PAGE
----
Metal Finishing Trends for Around the Home
One of the easiest ways to revolutionize the look and feel of your home is to change its metal accents: your cabinet pulls, your sink faucets, your light fixtures, your furniture legs and the like. The metal in your home catches the light and draws the eye, so changing these details can help give your home the exact aesthetic you desire.
The only question is: Which metal finishes do you choose? Here is a guide to all the trending metal finishes available, so you can select the finish that fits your home.
Many interior designers attest that brass has “attitude,” meaning that it is one of the more visible metal finishes you can include in your home. Indeed, yellowy golden and gleaming, brass commands attention, giving your home some extra character and warmth. Because brass has been a popular and luxurious-looking metal throughout the ages, including brass in your interior design can help ground your aesthetic in tradition, even if you have a more modern style. In the mid-20th century, lacquered brass was immensely popular because of its bright, lasting shine, but today, you might opt for a “living” finish to your brass accents that will allow your brass to develop a natural patina over time.
One of the most common metal finishes in the home, stainless steel won’t win you many style points but will be a practical choice for some of the most highly used items in your home, especially if you have children to consider. Stainless steel is easy to clean and difficult to scratch or dent, so it works well for appliances, faucets, doorknobs and more. However, you should not expect much character to come from your stainless steel fixtures, as they are likely to blend into the background of your interior design.
While you might describe nickel as a shiny silver finish, if you look closer, you might see that this metal has some attractive warmth that is lacking in other silvery metal options, like chrome or stainless steel. Even better, nickel can seem to shift in color based on lighting and perspective, which gives it a moodiness that you might appreciate in some of your interior spaces. There are two types of nickel finishes to choose from:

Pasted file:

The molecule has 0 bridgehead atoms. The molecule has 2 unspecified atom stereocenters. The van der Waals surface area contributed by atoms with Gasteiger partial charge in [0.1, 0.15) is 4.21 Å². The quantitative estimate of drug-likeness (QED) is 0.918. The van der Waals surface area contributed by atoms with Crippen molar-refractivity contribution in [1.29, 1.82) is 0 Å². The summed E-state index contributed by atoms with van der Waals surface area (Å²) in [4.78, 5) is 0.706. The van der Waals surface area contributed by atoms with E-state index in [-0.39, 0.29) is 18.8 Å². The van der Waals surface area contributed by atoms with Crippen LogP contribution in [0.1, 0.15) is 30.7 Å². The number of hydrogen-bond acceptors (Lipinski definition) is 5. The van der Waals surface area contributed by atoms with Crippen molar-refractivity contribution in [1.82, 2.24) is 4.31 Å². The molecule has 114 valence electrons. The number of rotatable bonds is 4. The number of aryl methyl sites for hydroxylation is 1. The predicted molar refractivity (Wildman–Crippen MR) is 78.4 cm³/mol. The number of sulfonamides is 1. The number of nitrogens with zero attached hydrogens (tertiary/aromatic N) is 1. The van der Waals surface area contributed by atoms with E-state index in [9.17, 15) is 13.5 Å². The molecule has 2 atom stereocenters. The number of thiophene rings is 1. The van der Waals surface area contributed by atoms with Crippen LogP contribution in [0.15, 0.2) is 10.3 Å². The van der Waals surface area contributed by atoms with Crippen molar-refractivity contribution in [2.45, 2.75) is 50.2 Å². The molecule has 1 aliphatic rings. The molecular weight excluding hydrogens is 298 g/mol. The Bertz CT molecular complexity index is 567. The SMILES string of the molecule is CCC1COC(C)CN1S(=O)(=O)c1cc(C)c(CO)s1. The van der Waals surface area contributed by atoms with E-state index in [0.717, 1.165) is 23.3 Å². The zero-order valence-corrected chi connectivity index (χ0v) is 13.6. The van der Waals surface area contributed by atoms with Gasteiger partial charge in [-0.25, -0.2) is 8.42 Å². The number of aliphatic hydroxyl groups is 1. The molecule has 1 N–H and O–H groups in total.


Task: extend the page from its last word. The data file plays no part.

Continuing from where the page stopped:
Polished. Polished nickel can be more expensive, but it is easier to clean and can be eye-catching in glamorous spaces. You might opt for polished nickel on larger and more visible fixtures, like polished nickel chandeliers or kitchen faucets.
Brushed. Brushed nickel tends to be more durable, but it usually blends into spaces instead of standing as a statement piece. You might use brushed nickel on appliances you don’t want to notice, like brushed nickel ceiling fans.
The third and least expensive metal finish option, Chrome remains a popular choice for those eager for a cool-toned sparkle. Exceedingly shiny, chrome catches the eye and adds extra glitz and glamor to any space. Though chrome easily collects and displays dirt and grime, it is equally easy to clean and is relatively durable. Like stainless steel, chrome works in almost any space, but unlike stainless steel, chrome does not fade into the background.
Copper is relatively rare in interior design — for a few good reasons. Copper is exceedingly expensive, and it can be difficult to care for. Copper ages especially quickly, developing a minty green patina that probably isn’t what you are hoping for when you install rich, warm copper in your interior spaces. To keep your copper looking coppery, you will need to clean and polish it regularly or else consistently coat the copper in wax to limit its exposure to the air. However, you have the time and budget, copper is a unique and undeniably gorgeous addition to interior design.
Like copper, bronze tarnishes easily and does not look particularly attractive when it does so. Thus, if you want to incorporate bronze in your home, you must use oil-rubbed bronze, which is a deep, dark brownish black that has some metallic gleam. Oil-rubbed bronze perfectly mixes modern and traditional; used in many Mediterranean interior aesthetics, oil-rubbed bronze has an old-world feel, but because dark metal finishes are definitely in style, they also look hip and new. Even better, this metal does not show dirt or grime, so upkeep on oil-rubbed bronze is minimal.- by Matt Watts